Susan Lafond, lover of languages, is a natural fit for teaching English Language Learners (ELLs). Lafond majored in French and has a master's degree in Spanish. She started teaching Spanish and French nearly twenty years ago, then started teaching ESL as well in 1999. Two years ago, she began teaching ESL only. She teaches at Guilderland High School in upstate New York. She is also a professional development specialist and teaches other educators strategies for teaching ELLs. Lafond has earned the highest certification from the National Board for Professional Teaching Standards — Early Adolescence through Young Adulthood/English as a New Language (EAYA/ENL).
She recently spoke with Colorín Colorado about her teaching experiences and how she reaches out to ELL students.
Meet Susan Lafond
What is the makeup of your ELL population?
We're in a good suburban district, and we are known for providing high quality education. Many of our ESL students are children of visiting professors, and we get a lot of families who have Chinese restaurants. We also have families from Eastern bloc countries like Romania, Latvia. So we don't do bilingual education, we do sheltered language instruction.
How do you bridge so many cultures and languages?
I have gone out of my way to learn their languages. I'm scheduled to take an Arabic class. I've taken Korean, have studied Russian and German. I have learned a smattering of languages just to keep up with my kids and their parents. It helps open a door. They really appreciate that. But (laughing) the kids are afraid I'll understand what they're saying.
Most schools do end-of-year wrap-ups. How do you make these activities meaningful for ELLs who may not be familiar with American traditions?
We have a big extravaganza each spring for our ESL families. It's a potluck supper that is also a recognition ceremony. We have families bring food from their culture and fill out recipe cards to put on the table [with the dish]. We reserve the gym and invite teachers, the board of education, supervisors, others from administration.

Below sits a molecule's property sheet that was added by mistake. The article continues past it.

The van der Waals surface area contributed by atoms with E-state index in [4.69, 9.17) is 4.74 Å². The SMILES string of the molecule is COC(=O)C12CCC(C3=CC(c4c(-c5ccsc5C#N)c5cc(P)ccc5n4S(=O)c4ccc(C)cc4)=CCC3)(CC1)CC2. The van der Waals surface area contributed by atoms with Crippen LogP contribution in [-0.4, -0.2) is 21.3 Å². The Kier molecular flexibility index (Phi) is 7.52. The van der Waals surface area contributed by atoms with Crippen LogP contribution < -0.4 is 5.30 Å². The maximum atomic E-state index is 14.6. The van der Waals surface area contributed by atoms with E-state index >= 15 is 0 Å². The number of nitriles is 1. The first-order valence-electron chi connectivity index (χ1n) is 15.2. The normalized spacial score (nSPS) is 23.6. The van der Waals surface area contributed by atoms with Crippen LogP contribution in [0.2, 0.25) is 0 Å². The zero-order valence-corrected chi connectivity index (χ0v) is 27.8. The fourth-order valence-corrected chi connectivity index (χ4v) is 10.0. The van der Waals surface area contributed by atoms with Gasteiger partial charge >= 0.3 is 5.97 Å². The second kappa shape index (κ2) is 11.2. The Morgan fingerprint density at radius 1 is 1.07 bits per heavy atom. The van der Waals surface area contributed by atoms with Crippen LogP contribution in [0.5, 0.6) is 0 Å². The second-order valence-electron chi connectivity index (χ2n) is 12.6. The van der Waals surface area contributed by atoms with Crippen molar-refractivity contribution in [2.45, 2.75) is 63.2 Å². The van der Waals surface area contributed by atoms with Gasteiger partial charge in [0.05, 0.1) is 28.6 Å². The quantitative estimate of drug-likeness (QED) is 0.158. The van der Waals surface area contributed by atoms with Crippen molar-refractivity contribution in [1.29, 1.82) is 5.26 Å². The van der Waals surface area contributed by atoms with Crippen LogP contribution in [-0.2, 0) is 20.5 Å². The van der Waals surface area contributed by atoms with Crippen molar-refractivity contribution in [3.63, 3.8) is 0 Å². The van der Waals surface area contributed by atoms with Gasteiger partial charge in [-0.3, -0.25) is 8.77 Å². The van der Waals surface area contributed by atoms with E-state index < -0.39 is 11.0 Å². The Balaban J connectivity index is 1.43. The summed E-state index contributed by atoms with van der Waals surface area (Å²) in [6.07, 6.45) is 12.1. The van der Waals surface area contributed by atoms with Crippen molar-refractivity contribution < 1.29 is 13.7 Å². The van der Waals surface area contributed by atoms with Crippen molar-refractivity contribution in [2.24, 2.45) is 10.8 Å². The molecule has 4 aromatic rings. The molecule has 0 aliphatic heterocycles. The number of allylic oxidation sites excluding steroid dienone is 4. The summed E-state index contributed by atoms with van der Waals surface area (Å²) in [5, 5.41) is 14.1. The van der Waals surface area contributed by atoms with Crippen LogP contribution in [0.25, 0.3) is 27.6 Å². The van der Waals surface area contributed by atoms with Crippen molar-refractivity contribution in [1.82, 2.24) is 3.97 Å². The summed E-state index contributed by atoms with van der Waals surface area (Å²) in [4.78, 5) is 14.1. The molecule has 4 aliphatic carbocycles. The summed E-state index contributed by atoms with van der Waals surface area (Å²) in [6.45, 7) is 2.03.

Every ESL student gets a certificate. We do a slide show with photos from the whole year, showing the kids and their activities. The parents are videotaping, taking photos. It's a huge celebratory event.
With students from many different cultures, it must be more difficult to create a sense of community among them.
It is, and I think it's important to feel part of something. Another end-of-year project is the ESL yearbook. It's something I give to my students, and there's also a rubric to it. The students - all of them, whether they are beginning, intermediate or advanced - come up with a file about themselves. It includes their name, why they came here, one problem they ran into, one memory from this year, either positive or negative, their hopes for the future, plans for the summer, or really anything about their life. I ask them to keep it to about three paragraphs.
I take updated photos and get a group photo. I try to have lots of pictures in it. I write an essay about my memories of the year, what I look forward to, and include motivating quotes. I include their pages alphabetically, and they have the option to include contact information so they can stay in touch over the summer if they want to. There's an autograph page. They love it.
A lot of them don't buy the school yearbook. Culturally, they've never had one and don't see why they would want it. [The school yearbook] is also expensive.
Those are great ways to end a year. How do you get ready for a new year?
I work hand-in-hand with the guidance counselor to create their schedule. And before the students even show up, I send emails to teachers, and say "so and so will be in your class." I create a teacher group for each student, so I can contact them all at once.
In the third week of school, I send out long, detailed anecdotal emails about who they are, why they're here, their strengths and weaknesses, what they need. That's usually also the time that the teachers start running down to me 'Omigod, I've got an ESL student!'
How does that help?
It answers a lot of questions up front. Then I email [the teachers] every five weeks, because that's the marking period. I have a specific form I send to each teacher to check in on progress.
Because we have a block schedule, we have an advisory period, which is wonderful. Students can get help from their advisory teachers, which is better than study hall because they have access to teachers.
If the advisory teacher is busy, guess who's sitting outside my office? The emails I get back from the teachers are really helpful. This is when I can say, "Here's what your teachers are saying are your strengths, weaknesses. Let's set up a game plan with long- and short- term goals."